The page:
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Doonbeg Castle Notaciones
Calidad cuándo Funciona: 1.0
Consistencia de Olas: 3.0
Dificultad: 3.0
Gente al Agua: 4.0

Overall: 3.2

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Surf Report Feed

Estadísticas de Olas para Doonbeg Castle, julio: Olas con Vientos Ligeros o Terrales

This image shows only the swells directed at Doonbeg Castle that coincided with light winds or offshore conditions over a normal July. It is based on 1488 predictions, one every 3 hours. The direction of the spokes show where quality surf generating swell comes from. Five colours represent increasing wave sizes. Very small swells of less than 0.5m (1.5 feet) high are shown in blue. Green and yellow show increasing swell sizes and red shows the biggest swells, greater than >3m (>10ft). In both graphs, the area of any colour is proportional to how commonly that size swell happens.

The diagram implies that the most common swell direction, shown by the biggest spokes, was W, whereas the the prevailing wind blows from the WSW. The chart at the bottom shows the same thing but without direction information. For example, swells larger than 1.5 feet (0.5m) coincided with good wind conditions 2.0% of the time, equivalent to 1 days. Open water swells exceeding >3m (>10ft) only arise 2% of the time in a typical July, equivalent to just one day but 12% of the time we expect swell in the range 2-3m (6.5-10ft) 12%, equivalent to (4 days). Taking into account the ratio of these swells that coincided with expected offshore winds, and given the fact that Doonbeg Castle is very sheltered from open water swells, we estimate that clean surf can be found at Doonbeg Castle about 2.0% of the time and that surf is blown out by onshore wind 0% of the time. This is means that we expect 1 days with waves in a typical July, of which 1 days should be surfable.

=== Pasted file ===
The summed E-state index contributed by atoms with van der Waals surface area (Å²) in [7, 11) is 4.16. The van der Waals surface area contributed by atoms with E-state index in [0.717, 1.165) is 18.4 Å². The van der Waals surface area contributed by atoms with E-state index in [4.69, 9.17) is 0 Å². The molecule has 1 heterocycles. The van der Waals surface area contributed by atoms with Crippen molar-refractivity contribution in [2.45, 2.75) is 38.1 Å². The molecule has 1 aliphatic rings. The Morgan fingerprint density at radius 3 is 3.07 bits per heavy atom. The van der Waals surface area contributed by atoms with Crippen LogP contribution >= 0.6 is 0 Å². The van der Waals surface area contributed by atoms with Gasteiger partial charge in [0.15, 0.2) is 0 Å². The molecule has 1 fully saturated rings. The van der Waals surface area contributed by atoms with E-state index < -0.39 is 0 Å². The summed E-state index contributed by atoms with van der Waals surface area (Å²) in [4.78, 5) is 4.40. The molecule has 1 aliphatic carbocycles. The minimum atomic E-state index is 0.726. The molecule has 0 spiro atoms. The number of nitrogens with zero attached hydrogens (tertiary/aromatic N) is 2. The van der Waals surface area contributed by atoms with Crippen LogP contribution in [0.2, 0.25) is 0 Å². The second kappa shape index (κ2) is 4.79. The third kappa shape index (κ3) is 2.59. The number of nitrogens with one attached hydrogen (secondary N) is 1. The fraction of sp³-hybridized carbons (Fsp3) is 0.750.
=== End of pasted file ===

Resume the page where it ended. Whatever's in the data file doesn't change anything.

IMPORTANT: Beta version feature! Swell heights are open water values from NWW3. There is no attempt to model near-shore effects. Coastal wave heights will generally be less, especially if the break does not have unobstructed exposure to the open ocean.

FEATURE UPDATE: we now show red swell icons for 'open sea' swells that are travelling in an unfavourable direction for the surf break. In places, these swells may still wrap around coastlines and produce smaller waves at some breaks. They are also significant for windsurfers and other water users that tend to venture further off-shore.